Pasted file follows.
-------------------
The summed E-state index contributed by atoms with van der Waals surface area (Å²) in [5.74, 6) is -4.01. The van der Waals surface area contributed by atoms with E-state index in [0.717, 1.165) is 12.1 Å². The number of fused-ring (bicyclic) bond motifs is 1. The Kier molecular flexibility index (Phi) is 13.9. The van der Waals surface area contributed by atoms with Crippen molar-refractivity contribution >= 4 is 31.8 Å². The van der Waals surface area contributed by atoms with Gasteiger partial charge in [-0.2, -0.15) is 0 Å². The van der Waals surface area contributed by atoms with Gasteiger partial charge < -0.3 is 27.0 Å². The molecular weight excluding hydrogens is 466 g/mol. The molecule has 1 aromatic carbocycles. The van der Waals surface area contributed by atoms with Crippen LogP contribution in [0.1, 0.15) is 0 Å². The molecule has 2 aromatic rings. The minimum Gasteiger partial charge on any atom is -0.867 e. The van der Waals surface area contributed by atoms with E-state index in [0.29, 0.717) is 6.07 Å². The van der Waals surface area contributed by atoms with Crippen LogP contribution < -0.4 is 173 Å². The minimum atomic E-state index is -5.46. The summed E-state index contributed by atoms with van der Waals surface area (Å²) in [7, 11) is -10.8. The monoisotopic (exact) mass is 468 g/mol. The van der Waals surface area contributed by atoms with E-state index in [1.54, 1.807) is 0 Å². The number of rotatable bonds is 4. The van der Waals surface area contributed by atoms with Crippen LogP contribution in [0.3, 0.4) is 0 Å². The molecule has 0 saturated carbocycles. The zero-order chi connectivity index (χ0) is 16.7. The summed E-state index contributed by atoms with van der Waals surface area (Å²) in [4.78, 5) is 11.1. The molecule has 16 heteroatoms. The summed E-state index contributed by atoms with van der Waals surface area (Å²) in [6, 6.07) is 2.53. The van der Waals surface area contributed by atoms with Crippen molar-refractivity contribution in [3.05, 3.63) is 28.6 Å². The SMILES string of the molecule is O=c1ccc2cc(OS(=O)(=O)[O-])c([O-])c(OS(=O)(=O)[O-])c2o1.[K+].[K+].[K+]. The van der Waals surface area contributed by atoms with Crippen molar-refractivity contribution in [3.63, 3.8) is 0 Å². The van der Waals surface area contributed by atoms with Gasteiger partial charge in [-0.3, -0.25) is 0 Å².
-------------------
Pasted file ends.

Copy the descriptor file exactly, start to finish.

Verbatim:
The summed E-state index contributed by atoms with van der Waals surface area (Å²) in [5.74, 6) is -4.01. The van der Waals surface area contributed by atoms with E-state index in [0.717, 1.165) is 12.1 Å². The number of fused-ring (bicyclic) bond motifs is 1. The Kier molecular flexibility index (Phi) is 13.9. The van der Waals surface area contributed by atoms with Crippen molar-refractivity contribution >= 4 is 31.8 Å². The van der Waals surface area contributed by atoms with Gasteiger partial charge in [-0.2, -0.15) is 0 Å². The van der Waals surface area contributed by atoms with Gasteiger partial charge < -0.3 is 27.0 Å². The molecular weight excluding hydrogens is 466 g/mol. The molecule has 1 aromatic carbocycles. The van der Waals surface area contributed by atoms with Crippen LogP contribution in [0.1, 0.15) is 0 Å². The molecule has 2 aromatic rings. The minimum Gasteiger partial charge on any atom is -0.867 e. The van der Waals surface area contributed by atoms with E-state index in [0.29, 0.717) is 6.07 Å². The van der Waals surface area contributed by atoms with Crippen LogP contribution < -0.4 is 173 Å². The minimum atomic E-state index is -5.46. The summed E-state index contributed by atoms with van der Waals surface area (Å²) in [7, 11) is -10.8. The monoisotopic (exact) mass is 468 g/mol. The van der Waals surface area contributed by atoms with E-state index in [1.54, 1.807) is 0 Å². The number of rotatable bonds is 4. The van der Waals surface area contributed by atoms with Crippen LogP contribution in [0.3, 0.4) is 0 Å². The molecule has 0 saturated carbocycles. The zero-order chi connectivity index (χ0) is 16.7. The summed E-state index contributed by atoms with van der Waals surface area (Å²) in [4.78, 5) is 11.1. The molecule has 16 heteroatoms. The summed E-state index contributed by atoms with van der Waals surface area (Å²) in [6, 6.07) is 2.53. The van der Waals surface area contributed by atoms with Crippen molar-refractivity contribution in [3.05, 3.63) is 28.6 Å². The SMILES string of the molecule is O=c1ccc2cc(OS(=O)(=O)[O-])c([O-])c(OS(=O)(=O)[O-])c2o1.[K+].[K+].[K+]. The van der Waals surface area contributed by atoms with Crippen molar-refractivity contribution in [3.63, 3.8) is 0 Å². The van der Waals surface area contributed by atoms with Gasteiger partial charge in [-0.3, -0.25) is 0 Å².